So sorry about your loss, and that of everyone who's posted here. I remember very well that initial feeling of numbness. There's no word more accurate to describe it. But I hope that as was the case with me, however slowly, that numbness will begin to subside and lessen day by day.
@AvocadoDog Having lost both parents, you are also in a club no one wants to be in. You have described the experience to a tee and I love your analogies. I also have siblings to share remembrances with and it is heartwarming. Thank you so much for your heartfelt words. I’m sure you’ve touched many. Take care.
I lost my mom my best friend and my cheerleader in my life December 2015 Indeed a loss like no other
& my life is changed forever Its a void no one can fill Time has helped...I can laugh and smile not just cry at thoughts of her... moments can still catch me/my♡ by surprise
There's some things don't think I'll ever be able to do....my last time saw and hugged her was Thanksgiving our favorite holiday... my mom loved to decorate at holidays... we'd brought many ornaments on our trip to Biltmore (in NC) Dec 2011 after divorce in 2014 decorating was tough but after losing Mom early December 2015 ... I've just been unable to do. I'm grateful for memories and our times together all activities we did together bowling and bowling tournament trips....
My heart still breaks... I've posted on threads here that the loss is great because loved so much... as tough as it is at times... I'm ok because rather have pain of loss than not had her in my life.... I'll miss her forever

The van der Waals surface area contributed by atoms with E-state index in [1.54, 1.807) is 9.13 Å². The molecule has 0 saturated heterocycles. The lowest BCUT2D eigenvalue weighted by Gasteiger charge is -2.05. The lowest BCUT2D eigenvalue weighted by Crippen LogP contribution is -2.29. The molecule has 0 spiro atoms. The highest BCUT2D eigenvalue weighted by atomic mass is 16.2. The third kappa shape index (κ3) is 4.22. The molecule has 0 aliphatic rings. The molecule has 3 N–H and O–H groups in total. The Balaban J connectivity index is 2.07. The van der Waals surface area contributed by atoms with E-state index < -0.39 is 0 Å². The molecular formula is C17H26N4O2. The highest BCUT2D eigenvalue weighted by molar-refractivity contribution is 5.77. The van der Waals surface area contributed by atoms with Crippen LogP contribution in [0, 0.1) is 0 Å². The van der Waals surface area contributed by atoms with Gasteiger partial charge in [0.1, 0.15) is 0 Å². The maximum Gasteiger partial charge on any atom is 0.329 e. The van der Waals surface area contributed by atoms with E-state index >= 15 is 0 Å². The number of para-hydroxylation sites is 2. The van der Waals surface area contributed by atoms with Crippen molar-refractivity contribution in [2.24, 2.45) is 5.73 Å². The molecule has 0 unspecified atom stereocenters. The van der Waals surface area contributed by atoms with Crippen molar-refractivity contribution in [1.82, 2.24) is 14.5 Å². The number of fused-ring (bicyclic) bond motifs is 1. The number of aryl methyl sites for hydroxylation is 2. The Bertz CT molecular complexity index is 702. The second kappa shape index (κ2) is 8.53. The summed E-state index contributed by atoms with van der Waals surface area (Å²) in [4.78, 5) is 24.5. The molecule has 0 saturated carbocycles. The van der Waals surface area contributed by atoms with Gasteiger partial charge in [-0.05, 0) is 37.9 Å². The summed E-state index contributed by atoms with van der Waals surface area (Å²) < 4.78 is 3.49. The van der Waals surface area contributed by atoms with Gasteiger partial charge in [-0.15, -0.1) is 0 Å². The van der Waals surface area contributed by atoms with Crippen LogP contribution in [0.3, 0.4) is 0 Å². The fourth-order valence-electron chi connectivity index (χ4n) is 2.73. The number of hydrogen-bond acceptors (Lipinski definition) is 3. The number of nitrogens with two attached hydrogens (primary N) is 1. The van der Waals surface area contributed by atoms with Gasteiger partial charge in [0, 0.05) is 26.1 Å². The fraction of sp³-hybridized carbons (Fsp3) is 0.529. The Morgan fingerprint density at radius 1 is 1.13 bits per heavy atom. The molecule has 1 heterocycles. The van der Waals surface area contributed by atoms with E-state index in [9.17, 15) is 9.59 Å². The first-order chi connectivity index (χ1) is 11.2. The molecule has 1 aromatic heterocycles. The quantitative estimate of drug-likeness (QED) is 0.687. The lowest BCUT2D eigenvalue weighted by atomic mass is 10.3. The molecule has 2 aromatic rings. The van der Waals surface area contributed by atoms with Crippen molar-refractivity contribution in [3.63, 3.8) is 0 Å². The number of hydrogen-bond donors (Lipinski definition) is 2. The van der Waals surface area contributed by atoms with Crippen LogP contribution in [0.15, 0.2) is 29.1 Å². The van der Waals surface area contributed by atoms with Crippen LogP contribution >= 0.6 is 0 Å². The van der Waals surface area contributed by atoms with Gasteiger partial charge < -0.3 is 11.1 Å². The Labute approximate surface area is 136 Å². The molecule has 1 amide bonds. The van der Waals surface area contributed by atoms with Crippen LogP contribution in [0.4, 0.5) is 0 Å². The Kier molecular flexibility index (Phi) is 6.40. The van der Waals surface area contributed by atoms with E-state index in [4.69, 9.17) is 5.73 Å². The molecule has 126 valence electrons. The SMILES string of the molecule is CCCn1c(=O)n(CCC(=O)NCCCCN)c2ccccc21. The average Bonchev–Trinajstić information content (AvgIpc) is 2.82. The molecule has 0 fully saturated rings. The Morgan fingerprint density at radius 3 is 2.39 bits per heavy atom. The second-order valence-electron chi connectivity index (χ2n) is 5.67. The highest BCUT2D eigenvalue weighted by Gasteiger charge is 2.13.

I pray for your comfort and healing and thanks for sharing here and letting me share.... there's great comfort in knowing we're never alone... others are here
Take care of yourself
Enjoy what is beautiful!
I love watching birds mom did too they give me comfort & somewhere was told cardinals visit us are loved ones so I smile with wee tear and say hi Mom when one comes on my porch.... she's my angel 👼watching over me 🥰
Ginger ; )
🙂 Smile & the world Smiles with you 😉 Pass one on....its free
@gm5271 I am truly sorry for the loss of your mom. As someone told me, we are in a club that no one wants to be in. If you’ve lost your dad, that is another club. Losing both is yet another club and one can be considered an ‘orphan’. My dad passed away 24 years ago today at the age of 62. My mom always talked about cardinals being signs from her own mother. Soon after my dad died a blue jay came and sat upon my windowsill. I have seen one of each bird in the past week. I agree that it helps to share. Thank you for your thoughtfulness. I wish you peace.